Australia is one of the most eco-friendly destinations in the world. With 85% of plants being endemic and having a 10% stake in the global biodiversity, this is truly an amazing country to see and feel. It’s also a unique opportunity to see koalas, wombats, and echidnas – all remarkable animals having Australia as their home.
The landscapes and natural beauties are a story for themselves offering visitors magnificent attractions and experiences to remember. To help you decide what to visit first and next, here are the most amazing places in Australia to explore on foot.
Pink Lake, formerly known as Spencer Lake, hasn’t been pink for little over ten years due to the weather conditions. But Lake Hillier is still pink and near the blue ocean which makes it a gorgeous play of colors and nature. The lake is surrounded by eucalyptus trees and sand dunes covered in vegetation. The best thing about Lake Hillier is that is safe to swim in.
The Blue Mountains is a national park close to Sydney with the famous Three Sisters peak. The walk through magnificent nature will take you to waterfalls and through unique rainforests. Those really adventurous can try some rock climbing, but firstly this is the place famous for amazing hiking trails.
Go on the Grand Canyon Walk and up to the Echo Point lookout to relish the view. This is a perfect place to escape city rush and come for an enjoyable meal in the local restaurants. For an added experience, go on the steepest ride in the world – Scenic Railway.
Lord Howe Island
Lord Howe Island Group consists of 28 islands famous for their millions of years of volcanic origin. This is a World Heritage Site with untouched forests and undisturbed flora and fauna that it is perfect for hiking holidays. Besides some of the best hiking trails, it is also a great place for bird watching with more than 200 different species.
A gorgeous coral reef spreads on the 6km lagoon rich with marine life and surrounded by volcanic mountains. Forests like Blackbutts, Greybarks, Curly Palms and Hopwoods are all perfect for a relaxing walk, and you can even visit Goat House Cave if you are up for a challenge.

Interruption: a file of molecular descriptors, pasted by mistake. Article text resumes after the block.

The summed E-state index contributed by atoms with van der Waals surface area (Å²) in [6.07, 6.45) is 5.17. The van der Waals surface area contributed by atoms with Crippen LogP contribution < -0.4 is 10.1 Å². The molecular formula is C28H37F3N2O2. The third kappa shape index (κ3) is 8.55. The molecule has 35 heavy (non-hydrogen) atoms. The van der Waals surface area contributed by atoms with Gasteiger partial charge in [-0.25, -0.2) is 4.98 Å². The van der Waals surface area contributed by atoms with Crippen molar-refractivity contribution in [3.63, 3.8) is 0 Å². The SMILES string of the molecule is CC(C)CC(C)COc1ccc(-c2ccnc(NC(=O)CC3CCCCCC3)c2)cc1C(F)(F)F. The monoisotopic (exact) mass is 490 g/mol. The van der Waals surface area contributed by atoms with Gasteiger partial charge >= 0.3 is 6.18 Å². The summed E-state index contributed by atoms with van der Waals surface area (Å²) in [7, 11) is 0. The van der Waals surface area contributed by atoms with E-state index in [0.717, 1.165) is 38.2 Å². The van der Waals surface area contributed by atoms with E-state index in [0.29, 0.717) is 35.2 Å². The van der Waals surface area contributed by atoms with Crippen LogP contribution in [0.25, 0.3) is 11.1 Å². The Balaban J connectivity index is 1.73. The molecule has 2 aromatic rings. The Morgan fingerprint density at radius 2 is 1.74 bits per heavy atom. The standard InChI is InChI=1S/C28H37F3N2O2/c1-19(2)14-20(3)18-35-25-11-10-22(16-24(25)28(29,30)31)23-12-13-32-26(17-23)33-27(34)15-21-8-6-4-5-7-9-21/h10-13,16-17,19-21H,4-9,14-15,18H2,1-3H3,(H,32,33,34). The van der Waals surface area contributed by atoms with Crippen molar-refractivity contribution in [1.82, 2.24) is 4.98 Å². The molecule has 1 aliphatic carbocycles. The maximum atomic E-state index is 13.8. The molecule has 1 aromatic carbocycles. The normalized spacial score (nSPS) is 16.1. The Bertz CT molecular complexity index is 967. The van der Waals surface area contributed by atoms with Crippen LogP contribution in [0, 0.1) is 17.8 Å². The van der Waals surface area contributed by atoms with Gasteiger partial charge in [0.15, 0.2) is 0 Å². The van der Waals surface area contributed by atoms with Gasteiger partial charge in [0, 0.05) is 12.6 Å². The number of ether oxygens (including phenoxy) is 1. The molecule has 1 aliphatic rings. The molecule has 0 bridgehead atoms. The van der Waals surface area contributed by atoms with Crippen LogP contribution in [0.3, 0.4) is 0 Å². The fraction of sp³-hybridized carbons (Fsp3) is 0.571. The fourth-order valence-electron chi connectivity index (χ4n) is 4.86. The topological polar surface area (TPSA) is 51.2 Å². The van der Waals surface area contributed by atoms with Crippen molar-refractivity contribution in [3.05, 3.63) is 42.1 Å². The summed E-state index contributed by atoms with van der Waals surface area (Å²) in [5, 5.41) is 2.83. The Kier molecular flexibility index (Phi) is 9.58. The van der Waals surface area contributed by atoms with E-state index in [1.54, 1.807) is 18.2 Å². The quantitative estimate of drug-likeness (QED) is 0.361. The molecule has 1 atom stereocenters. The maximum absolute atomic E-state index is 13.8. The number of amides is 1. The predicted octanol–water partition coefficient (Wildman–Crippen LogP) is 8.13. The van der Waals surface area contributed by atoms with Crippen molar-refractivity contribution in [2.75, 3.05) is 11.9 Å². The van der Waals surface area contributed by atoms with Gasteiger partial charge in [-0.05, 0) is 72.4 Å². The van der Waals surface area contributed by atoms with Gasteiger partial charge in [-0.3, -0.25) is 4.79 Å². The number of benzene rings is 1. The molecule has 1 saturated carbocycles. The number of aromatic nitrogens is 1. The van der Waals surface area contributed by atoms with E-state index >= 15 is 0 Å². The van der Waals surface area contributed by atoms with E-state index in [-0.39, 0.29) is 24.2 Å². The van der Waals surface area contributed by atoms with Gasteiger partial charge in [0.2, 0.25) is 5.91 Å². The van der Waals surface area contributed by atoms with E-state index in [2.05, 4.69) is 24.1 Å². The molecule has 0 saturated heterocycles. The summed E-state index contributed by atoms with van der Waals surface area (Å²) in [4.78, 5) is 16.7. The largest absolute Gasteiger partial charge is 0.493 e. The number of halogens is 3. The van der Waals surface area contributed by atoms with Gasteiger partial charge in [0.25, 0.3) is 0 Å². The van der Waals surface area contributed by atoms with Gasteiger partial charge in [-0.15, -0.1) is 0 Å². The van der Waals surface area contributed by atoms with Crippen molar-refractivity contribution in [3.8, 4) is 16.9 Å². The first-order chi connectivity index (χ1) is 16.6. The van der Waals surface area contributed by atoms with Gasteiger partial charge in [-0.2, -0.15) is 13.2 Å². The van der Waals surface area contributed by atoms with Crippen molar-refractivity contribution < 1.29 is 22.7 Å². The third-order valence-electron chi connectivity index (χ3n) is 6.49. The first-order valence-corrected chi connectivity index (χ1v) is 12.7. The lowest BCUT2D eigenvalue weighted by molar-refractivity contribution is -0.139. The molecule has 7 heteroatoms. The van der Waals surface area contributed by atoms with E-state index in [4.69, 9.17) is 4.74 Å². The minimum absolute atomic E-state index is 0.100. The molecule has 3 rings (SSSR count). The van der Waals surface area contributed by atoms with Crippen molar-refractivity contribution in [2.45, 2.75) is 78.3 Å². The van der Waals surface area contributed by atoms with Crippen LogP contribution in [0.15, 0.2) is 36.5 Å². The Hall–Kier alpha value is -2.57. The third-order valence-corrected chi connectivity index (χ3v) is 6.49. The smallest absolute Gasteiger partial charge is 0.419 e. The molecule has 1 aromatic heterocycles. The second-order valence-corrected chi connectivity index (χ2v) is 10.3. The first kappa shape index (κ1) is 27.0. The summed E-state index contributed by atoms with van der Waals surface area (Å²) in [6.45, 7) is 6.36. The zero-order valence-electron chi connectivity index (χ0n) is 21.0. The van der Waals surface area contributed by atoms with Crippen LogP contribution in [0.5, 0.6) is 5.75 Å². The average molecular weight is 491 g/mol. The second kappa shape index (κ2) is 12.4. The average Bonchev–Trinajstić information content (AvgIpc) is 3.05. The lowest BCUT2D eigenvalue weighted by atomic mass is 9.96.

As part of the Daintree National Park in Queensland, Daintree Rainforest is older than the dinosaurs. This World Heritage Site offers Ngadiku Dreamtime Walks which are led by indigenous people. While you hike the gentle tracks, you will visit culturally significant locations and pass remarkable landscapes.
Before the walk, you will participate in the smoking ceremony to ward off bad spirits. Then you will hike through the rainforest and learn about traditional plant use. Of course, you can take self-guided walks on trails like Baral Marrjanga, Rex Creek Bridge and Rainforest Circuit Track.
Twelve Apostles – Great Ocean Walk
Great Ocean Walk is what happens when you decide to go over 60 miles (96 km) long Great Ocean Road on foot. One of the national parks you will pass on your way is the Twelve Apostles which are the testimony of the times long passed. There are eight massive limestone structures left now and they are around 148 feet (45 meters) high with 230 feet (70 meters) high cliffs behind them.
This is a wonderful spot to observe the sunrise and have a picnic, or simply enjoy the view of the horizon and natural landscapes. At night, the whole area gets eerie with the sea glowing in the moonlight, so it’s also a nice place to stay after dark.
Royal National Park
Being the oldest park in Australia, Royal National Park is also the third oldest in the world, after Bogd Khan Uul in Mongolia and Yellowstone in the USA. This is a perfect national park to visit if you are staying in Sydney since it is only one hour away. Look from the ancient cliffs is amazing and will certainly be a life-changing moment for many.
Natural formations like Figure Eight Pools are located near the track and offer a great spot for photo sessions. You can take a dip at the Little Marley Beach and Wattamolla and visit river valleys with eucalyptus woodlands.
Uluru-Kata Tjuta National Park
Uluru-Kata Tjuta National Park, or just Uluru, is an ancient landscape full of history and tradition. The land belongs to Aboriginal people Yankunytjatjara and Pitjantjatjara which will tell you their stories and legends. There are many rock arts in Uluru like in Mala Walk and Kuniya Walk to Mutitjulu Waterhole.
The best way to explore Uluru is by foot and there is a number of walks to do that. You can walk around Uluru instead of climbing on the Talinguru Nyakunytjaku from where you can see the whole area.
Whatever place you choose to visit in Australia will tell you a story, so you can’t make a mistake. But exploring this eco-friendly country on foot will show you some amazing places. So, pack some snacks and put on your hiking shoes, because Australia is anxious to tell you its story.